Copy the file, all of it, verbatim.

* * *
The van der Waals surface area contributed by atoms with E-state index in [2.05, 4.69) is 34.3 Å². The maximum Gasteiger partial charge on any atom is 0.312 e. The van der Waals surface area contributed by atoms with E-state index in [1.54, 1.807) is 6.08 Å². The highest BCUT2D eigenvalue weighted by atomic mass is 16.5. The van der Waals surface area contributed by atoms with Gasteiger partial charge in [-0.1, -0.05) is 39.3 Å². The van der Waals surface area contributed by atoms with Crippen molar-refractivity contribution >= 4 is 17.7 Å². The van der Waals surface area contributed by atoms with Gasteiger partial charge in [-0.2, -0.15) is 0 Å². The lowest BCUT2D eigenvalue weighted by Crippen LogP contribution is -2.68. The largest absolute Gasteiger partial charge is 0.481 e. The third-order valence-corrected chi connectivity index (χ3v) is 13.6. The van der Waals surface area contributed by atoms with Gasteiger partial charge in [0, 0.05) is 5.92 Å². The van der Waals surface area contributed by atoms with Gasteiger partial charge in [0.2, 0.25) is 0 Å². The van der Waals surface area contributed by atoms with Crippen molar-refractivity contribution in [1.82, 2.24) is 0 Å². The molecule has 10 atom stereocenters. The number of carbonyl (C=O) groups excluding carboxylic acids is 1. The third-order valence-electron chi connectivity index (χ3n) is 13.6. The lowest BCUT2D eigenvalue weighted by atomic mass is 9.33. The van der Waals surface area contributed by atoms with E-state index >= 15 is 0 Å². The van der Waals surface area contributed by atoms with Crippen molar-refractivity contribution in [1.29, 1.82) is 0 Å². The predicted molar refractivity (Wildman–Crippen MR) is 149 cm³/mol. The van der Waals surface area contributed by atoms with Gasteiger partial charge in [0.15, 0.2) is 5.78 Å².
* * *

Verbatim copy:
The van der Waals surface area contributed by atoms with E-state index in [2.05, 4.69) is 34.3 Å². The maximum Gasteiger partial charge on any atom is 0.312 e. The van der Waals surface area contributed by atoms with E-state index in [1.54, 1.807) is 6.08 Å². The highest BCUT2D eigenvalue weighted by atomic mass is 16.5. The van der Waals surface area contributed by atoms with Gasteiger partial charge in [-0.1, -0.05) is 39.3 Å². The van der Waals surface area contributed by atoms with Crippen molar-refractivity contribution >= 4 is 17.7 Å². The van der Waals surface area contributed by atoms with Gasteiger partial charge in [-0.2, -0.15) is 0 Å². The lowest BCUT2D eigenvalue weighted by Crippen LogP contribution is -2.68. The largest absolute Gasteiger partial charge is 0.481 e. The third-order valence-corrected chi connectivity index (χ3v) is 13.6. The van der Waals surface area contributed by atoms with Gasteiger partial charge in [0, 0.05) is 5.92 Å². The van der Waals surface area contributed by atoms with Gasteiger partial charge in [0.2, 0.25) is 0 Å². The van der Waals surface area contributed by atoms with Crippen molar-refractivity contribution in [1.82, 2.24) is 0 Å². The molecule has 10 atom stereocenters. The number of carbonyl (C=O) groups excluding carboxylic acids is 1. The third-order valence-electron chi connectivity index (χ3n) is 13.6. The lowest BCUT2D eigenvalue weighted by atomic mass is 9.33. The van der Waals surface area contributed by atoms with E-state index >= 15 is 0 Å². The van der Waals surface area contributed by atoms with Crippen molar-refractivity contribution in [1.29, 1.82) is 0 Å². The predicted molar refractivity (Wildman–Crippen MR) is 149 cm³/mol. The van der Waals surface area contributed by atoms with Gasteiger partial charge in [0.15, 0.2) is 5.78 Å².